Another way to make a smoked paprika recipe: throw it into soup! Since corn chowder often is made with bacon, for this vegan spin on it we used smoked paprika for a back-end smokiness. It's so seriously good: you'll never know it's plant based!
This refried bean dip is seriously flavorful: without the traditional cheese! Often bean dips are gooey and cheesy (here's our favorite cheesy bean dip). But why not try a healthy spin? This bean dip has lots of flavor from green chilis and cumin, and a smoky undertone from smoked paprika.
Ever had biscuits and gravy...without the meat? This recipe uses smoked paprika to make one seriously savory, mushroom country gravy. It's so thick and creamy and the biscuits are so impossibly flaky, it's hard to believe they're vegan.
It's not often that you'll find smoked paprika in an Italian soup recipe! But this one is unique. We've dubbed it our "pizza soup" recipe because it tastes like liquid pizza from the tangy tomatoes and Italian spices. Smoked paprika adds just the right savory undertone.
Yes, a homemade BBQ sauce is perfect with a little smoked paprika! This sauce is sweet and smoky, sweet from maple syrup and smoky from the paprika. Add a little vinegary tang and it's a go-to recipe for grilling season.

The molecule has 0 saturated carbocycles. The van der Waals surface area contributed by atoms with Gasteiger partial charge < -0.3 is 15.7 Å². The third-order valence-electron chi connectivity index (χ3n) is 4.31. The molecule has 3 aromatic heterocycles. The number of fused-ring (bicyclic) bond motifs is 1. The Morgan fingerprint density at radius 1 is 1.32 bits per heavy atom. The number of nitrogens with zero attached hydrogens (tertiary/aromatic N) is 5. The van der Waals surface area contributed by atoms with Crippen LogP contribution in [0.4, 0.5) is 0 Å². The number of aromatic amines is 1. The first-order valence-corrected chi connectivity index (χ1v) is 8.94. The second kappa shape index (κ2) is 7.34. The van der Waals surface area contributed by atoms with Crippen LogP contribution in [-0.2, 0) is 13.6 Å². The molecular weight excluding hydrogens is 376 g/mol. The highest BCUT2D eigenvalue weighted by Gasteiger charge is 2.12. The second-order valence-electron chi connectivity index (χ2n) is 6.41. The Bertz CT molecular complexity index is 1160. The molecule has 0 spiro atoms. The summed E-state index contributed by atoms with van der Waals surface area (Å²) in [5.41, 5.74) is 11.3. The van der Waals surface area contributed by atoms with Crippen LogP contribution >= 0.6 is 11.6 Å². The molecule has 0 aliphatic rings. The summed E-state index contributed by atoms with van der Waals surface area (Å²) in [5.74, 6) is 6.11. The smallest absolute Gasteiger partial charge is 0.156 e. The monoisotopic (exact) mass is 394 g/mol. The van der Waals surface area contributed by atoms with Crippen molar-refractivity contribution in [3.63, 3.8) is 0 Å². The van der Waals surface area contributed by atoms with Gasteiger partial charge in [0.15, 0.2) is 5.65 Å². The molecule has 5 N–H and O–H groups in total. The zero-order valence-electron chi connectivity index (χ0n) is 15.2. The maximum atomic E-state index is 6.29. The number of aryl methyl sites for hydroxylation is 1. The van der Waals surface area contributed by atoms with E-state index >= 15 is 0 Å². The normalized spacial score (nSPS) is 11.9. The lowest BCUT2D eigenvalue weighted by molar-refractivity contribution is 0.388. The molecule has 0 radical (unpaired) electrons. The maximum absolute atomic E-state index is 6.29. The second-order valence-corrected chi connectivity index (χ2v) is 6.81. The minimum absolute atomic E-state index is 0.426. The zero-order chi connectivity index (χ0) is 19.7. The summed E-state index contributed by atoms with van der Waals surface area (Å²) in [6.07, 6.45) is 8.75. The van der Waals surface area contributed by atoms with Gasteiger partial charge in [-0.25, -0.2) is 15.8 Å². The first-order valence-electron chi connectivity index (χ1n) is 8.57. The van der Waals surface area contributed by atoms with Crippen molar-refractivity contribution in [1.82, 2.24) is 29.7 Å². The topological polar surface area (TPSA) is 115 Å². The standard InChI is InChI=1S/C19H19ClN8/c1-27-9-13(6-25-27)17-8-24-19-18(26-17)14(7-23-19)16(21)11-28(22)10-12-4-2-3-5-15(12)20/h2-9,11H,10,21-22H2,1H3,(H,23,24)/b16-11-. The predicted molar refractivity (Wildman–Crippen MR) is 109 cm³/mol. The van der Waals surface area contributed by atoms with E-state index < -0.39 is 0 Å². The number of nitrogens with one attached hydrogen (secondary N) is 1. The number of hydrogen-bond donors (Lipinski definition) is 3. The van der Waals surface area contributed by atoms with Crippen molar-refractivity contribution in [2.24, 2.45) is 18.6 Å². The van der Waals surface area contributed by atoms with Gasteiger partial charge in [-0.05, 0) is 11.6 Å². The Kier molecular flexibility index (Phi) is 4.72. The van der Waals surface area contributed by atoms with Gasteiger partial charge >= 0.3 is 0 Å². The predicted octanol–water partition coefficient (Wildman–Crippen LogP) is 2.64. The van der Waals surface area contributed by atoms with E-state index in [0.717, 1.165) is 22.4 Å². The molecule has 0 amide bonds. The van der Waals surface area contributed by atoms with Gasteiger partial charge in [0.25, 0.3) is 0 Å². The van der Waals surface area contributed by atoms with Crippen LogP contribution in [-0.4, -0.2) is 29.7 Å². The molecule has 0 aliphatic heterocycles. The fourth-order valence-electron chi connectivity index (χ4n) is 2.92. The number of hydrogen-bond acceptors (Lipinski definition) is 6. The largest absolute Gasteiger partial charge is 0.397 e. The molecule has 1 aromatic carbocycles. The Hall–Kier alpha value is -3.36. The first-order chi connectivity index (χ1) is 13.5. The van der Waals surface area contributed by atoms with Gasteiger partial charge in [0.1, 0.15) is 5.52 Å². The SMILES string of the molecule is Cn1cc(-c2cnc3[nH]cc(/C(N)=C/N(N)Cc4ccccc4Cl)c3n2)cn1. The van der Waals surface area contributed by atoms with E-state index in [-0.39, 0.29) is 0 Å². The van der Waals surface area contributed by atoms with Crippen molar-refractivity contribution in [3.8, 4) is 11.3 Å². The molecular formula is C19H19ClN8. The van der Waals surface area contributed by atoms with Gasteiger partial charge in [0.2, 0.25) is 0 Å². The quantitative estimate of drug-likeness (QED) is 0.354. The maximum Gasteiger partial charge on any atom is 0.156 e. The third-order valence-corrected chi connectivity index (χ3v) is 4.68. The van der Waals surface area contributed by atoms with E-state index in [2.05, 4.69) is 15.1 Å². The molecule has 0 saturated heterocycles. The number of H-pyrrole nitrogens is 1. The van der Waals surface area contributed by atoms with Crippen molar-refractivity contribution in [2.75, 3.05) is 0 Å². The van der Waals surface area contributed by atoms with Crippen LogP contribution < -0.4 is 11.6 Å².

Yet another soup you'd never know is a smoked paprika recipe: this butternut squash soup! It brings big flavor to this soup along with sage, cinnamon and garlic powder. It's the perfect creamy fall puree!
This vegan pot pie is next level: it's got hearty vegetables, a gooey sauce, and a flaky, sage crust. Better yet, it features smoked paprika! It's used here to add a meaty undertone to the thick gravy. This one is a big fan favorite!
And last but not least in our smoked paprika recipes: spiced chickpea tacos! Here smoked paprika is used along with a long list of spices (cumin, onion powder, garlic powder and oregano) to bring flavor to a chickpea filling. Top with a tangy avocado drizzle, and it's one seriously tasty taco.
Measure out the ingredients: Measure out all the remaining ingredients before you start. The cooking process goes fast!
Cook the shrimp: Dry the shrimp and add it to a bowl with ½ teaspoon smoked paprika and ¼ teaspoon kosher salt. In your largest skillet or a 4-serving paella pan, heat 1 tablespoon olive oil over medium heat. Add the shrimp and saute until it is just barely opaque, about 1 to 2 minutes per side. Remove the shrimp and set it aside.